Objective: Despite the challenges of managing type 1 diabetes, many adolescents achieve optimal outcomes. A validated measure of diabetes-specific strengths is needed to measure adaptive behaviors and attitudes associated with overcoming challenges and achieving "resilient" outcomes.
Methods: Baseline data from 260 adolescents (age 14-18 years, M = 15.7 ± 1.1, 60% female, 33% Non-Caucasian, M A1c = 9.1 ± 1.9%) and caregivers in a behavioral intervention trial were analyzed to evaluate psychometric properties of the 12-item self-report Diabetes Strengths and Resilience measure for adolescents (DSTAR-Teen). Reliability and validity were examined in relation to measures of related constructs, regimen adherence, and glycemic outcomes, and confirmatory factor analysis was conducted.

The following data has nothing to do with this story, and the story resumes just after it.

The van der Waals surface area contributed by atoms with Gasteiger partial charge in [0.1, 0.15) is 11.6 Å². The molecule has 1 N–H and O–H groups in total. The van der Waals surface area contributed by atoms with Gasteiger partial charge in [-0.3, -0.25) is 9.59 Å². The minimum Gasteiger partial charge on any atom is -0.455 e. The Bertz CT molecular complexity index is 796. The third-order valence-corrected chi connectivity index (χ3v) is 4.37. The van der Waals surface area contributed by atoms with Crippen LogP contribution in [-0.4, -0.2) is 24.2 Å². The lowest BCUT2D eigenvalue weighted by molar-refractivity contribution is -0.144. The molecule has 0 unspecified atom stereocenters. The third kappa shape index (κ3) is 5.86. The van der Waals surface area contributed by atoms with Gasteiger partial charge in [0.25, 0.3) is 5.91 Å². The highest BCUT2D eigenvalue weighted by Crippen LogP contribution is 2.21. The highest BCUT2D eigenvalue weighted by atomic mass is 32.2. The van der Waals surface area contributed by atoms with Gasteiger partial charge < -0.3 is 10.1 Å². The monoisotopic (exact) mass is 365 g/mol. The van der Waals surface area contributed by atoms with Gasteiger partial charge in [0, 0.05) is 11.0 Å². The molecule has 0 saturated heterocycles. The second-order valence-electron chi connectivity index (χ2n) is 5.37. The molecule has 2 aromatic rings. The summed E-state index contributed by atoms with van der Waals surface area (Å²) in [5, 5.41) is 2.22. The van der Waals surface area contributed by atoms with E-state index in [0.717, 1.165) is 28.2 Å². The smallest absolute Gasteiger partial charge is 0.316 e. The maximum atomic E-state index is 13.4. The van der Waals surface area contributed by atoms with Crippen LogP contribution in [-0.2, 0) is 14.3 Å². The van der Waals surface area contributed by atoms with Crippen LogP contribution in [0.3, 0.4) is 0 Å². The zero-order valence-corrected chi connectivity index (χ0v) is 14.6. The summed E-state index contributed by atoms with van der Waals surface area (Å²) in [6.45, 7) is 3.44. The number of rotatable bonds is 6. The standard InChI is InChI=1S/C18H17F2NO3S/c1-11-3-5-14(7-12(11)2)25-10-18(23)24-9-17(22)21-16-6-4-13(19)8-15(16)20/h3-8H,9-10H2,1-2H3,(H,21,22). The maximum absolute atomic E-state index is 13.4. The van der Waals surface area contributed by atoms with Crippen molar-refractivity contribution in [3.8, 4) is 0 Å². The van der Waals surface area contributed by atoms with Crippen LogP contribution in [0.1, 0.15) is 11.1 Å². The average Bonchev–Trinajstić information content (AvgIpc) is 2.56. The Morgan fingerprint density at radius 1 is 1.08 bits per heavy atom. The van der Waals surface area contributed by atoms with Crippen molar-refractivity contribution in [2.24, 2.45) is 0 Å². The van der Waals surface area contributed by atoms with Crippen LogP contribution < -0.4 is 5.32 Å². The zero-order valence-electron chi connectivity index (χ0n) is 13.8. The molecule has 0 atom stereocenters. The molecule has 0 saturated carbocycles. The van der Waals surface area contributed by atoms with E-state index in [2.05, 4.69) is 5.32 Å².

Results: Reliability was good (internal consistency: α = .89; item-total correlations: r range = .55-.78). Significant correlations demonstrated construct and criterion validity. A two-factor structure reflecting intrapersonal and interpersonal processes fit the data better than a one-factor solution.
Conclusions: The DSTAR-Teen has strong psychometric properties, captures adaptive aspects of adolescents' diabetes management (i.e., "strengths"), and is related to clinical outcomes.
Keywords: adolescent; behavioral research; diabetes mellitus; outcome and process assessment (health care); psychological; resilience; type 1.
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